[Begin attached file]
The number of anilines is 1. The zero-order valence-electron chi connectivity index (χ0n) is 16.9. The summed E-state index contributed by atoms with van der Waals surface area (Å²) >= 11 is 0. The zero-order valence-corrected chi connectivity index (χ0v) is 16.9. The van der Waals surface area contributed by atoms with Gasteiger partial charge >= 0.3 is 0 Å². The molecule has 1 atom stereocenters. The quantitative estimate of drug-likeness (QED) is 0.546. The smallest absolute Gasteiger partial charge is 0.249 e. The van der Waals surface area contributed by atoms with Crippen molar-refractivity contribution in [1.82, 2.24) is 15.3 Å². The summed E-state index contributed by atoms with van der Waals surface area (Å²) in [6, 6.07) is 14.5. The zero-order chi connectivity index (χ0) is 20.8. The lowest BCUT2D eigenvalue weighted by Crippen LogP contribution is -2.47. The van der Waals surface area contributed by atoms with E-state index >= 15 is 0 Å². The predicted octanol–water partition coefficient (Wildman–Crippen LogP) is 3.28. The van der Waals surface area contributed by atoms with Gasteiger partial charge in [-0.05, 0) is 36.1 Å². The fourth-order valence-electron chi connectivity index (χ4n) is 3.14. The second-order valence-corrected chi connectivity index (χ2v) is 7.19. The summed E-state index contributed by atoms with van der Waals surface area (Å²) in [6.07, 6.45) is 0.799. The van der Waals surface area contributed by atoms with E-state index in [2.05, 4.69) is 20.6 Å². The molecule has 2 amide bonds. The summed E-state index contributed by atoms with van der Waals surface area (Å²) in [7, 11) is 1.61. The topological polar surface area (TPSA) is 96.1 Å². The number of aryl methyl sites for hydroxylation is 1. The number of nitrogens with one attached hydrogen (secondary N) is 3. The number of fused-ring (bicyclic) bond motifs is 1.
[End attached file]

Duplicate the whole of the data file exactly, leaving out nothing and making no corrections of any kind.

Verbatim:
The number of anilines is 1. The zero-order valence-electron chi connectivity index (χ0n) is 16.9. The summed E-state index contributed by atoms with van der Waals surface area (Å²) >= 11 is 0. The zero-order valence-corrected chi connectivity index (χ0v) is 16.9. The van der Waals surface area contributed by atoms with Gasteiger partial charge >= 0.3 is 0 Å². The molecule has 1 atom stereocenters. The quantitative estimate of drug-likeness (QED) is 0.546. The smallest absolute Gasteiger partial charge is 0.249 e. The van der Waals surface area contributed by atoms with Crippen molar-refractivity contribution in [1.82, 2.24) is 15.3 Å². The summed E-state index contributed by atoms with van der Waals surface area (Å²) in [6, 6.07) is 14.5. The zero-order chi connectivity index (χ0) is 20.8. The lowest BCUT2D eigenvalue weighted by Crippen LogP contribution is -2.47. The van der Waals surface area contributed by atoms with E-state index >= 15 is 0 Å². The predicted octanol–water partition coefficient (Wildman–Crippen LogP) is 3.28. The van der Waals surface area contributed by atoms with Gasteiger partial charge in [-0.05, 0) is 36.1 Å². The fourth-order valence-electron chi connectivity index (χ4n) is 3.14. The second-order valence-corrected chi connectivity index (χ2v) is 7.19. The summed E-state index contributed by atoms with van der Waals surface area (Å²) in [6.07, 6.45) is 0.799. The van der Waals surface area contributed by atoms with E-state index in [2.05, 4.69) is 20.6 Å². The molecule has 2 amide bonds. The summed E-state index contributed by atoms with van der Waals surface area (Å²) in [7, 11) is 1.61. The topological polar surface area (TPSA) is 96.1 Å². The number of aryl methyl sites for hydroxylation is 1. The number of nitrogens with one attached hydrogen (secondary N) is 3. The number of fused-ring (bicyclic) bond motifs is 1.